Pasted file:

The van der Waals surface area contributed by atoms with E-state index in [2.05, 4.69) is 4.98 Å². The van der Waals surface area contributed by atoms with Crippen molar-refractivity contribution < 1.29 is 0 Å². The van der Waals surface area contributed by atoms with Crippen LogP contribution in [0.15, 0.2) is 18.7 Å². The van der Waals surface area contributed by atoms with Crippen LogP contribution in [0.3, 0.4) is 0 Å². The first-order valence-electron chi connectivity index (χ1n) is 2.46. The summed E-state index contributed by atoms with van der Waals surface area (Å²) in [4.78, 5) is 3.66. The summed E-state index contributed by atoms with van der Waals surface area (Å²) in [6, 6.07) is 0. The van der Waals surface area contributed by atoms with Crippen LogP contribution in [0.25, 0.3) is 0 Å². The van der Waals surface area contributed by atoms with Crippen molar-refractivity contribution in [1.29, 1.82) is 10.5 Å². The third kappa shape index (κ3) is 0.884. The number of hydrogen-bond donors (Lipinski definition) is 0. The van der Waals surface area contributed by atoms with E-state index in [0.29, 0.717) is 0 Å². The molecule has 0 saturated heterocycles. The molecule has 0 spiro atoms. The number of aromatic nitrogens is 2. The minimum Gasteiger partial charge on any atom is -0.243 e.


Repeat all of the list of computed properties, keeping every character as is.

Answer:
The van der Waals surface area contributed by atoms with E-state index in [2.05, 4.69) is 4.98 Å². The van der Waals surface area contributed by atoms with Crippen molar-refractivity contribution < 1.29 is 0 Å². The van der Waals surface area contributed by atoms with Crippen LogP contribution in [0.15, 0.2) is 18.7 Å². The van der Waals surface area contributed by atoms with Crippen LogP contribution in [0.3, 0.4) is 0 Å². The first-order valence-electron chi connectivity index (χ1n) is 2.46. The summed E-state index contributed by atoms with van der Waals surface area (Å²) in [4.78, 5) is 3.66. The summed E-state index contributed by atoms with van der Waals surface area (Å²) in [6, 6.07) is 0. The van der Waals surface area contributed by atoms with Crippen LogP contribution in [0.25, 0.3) is 0 Å². The van der Waals surface area contributed by atoms with Crippen molar-refractivity contribution in [1.29, 1.82) is 10.5 Å². The third kappa shape index (κ3) is 0.884. The number of hydrogen-bond donors (Lipinski definition) is 0. The van der Waals surface area contributed by atoms with E-state index in [0.29, 0.717) is 0 Å². The molecule has 0 saturated heterocycles. The molecule has 0 spiro atoms. The number of aromatic nitrogens is 2. The minimum Gasteiger partial charge on any atom is -0.243 e.